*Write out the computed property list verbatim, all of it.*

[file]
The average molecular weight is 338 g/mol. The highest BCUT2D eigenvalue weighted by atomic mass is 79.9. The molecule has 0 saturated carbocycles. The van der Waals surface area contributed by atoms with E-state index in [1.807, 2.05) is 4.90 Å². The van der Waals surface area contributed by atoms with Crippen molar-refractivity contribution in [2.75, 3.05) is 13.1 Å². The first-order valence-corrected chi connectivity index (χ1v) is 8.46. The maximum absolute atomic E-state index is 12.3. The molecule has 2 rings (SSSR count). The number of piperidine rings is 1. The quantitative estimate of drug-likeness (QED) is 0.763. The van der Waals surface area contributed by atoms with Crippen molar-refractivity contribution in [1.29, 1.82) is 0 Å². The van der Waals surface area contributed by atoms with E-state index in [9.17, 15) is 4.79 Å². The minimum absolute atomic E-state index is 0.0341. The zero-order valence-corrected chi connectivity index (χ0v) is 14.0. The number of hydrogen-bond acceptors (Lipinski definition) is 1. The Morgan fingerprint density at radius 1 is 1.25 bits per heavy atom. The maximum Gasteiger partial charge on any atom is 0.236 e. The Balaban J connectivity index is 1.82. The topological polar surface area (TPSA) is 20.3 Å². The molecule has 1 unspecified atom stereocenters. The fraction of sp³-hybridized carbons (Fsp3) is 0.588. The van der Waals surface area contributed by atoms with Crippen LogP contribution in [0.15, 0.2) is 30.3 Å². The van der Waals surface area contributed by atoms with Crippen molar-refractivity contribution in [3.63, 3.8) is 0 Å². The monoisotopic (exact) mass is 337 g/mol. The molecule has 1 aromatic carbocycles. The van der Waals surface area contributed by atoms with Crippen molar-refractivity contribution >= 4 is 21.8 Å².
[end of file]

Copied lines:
The average molecular weight is 338 g/mol. The highest BCUT2D eigenvalue weighted by atomic mass is 79.9. The molecule has 0 saturated carbocycles. The van der Waals surface area contributed by atoms with E-state index in [1.807, 2.05) is 4.90 Å². The van der Waals surface area contributed by atoms with Crippen molar-refractivity contribution in [2.75, 3.05) is 13.1 Å². The first-order valence-corrected chi connectivity index (χ1v) is 8.46. The maximum absolute atomic E-state index is 12.3. The molecule has 2 rings (SSSR count). The number of piperidine rings is 1. The quantitative estimate of drug-likeness (QED) is 0.763. The van der Waals surface area contributed by atoms with Crippen molar-refractivity contribution in [1.29, 1.82) is 0 Å². The van der Waals surface area contributed by atoms with E-state index in [9.17, 15) is 4.79 Å². The minimum absolute atomic E-state index is 0.0341. The zero-order valence-corrected chi connectivity index (χ0v) is 14.0. The number of hydrogen-bond acceptors (Lipinski definition) is 1. The Morgan fingerprint density at radius 1 is 1.25 bits per heavy atom. The maximum Gasteiger partial charge on any atom is 0.236 e. The Balaban J connectivity index is 1.82. The topological polar surface area (TPSA) is 20.3 Å². The molecule has 1 unspecified atom stereocenters. The fraction of sp³-hybridized carbons (Fsp3) is 0.588. The van der Waals surface area contributed by atoms with Crippen LogP contribution in [0.15, 0.2) is 30.3 Å². The van der Waals surface area contributed by atoms with Crippen molar-refractivity contribution in [3.63, 3.8) is 0 Å². The monoisotopic (exact) mass is 337 g/mol. The molecule has 1 aromatic carbocycles. The van der Waals surface area contributed by atoms with Crippen molar-refractivity contribution >= 4 is 21.8 Å².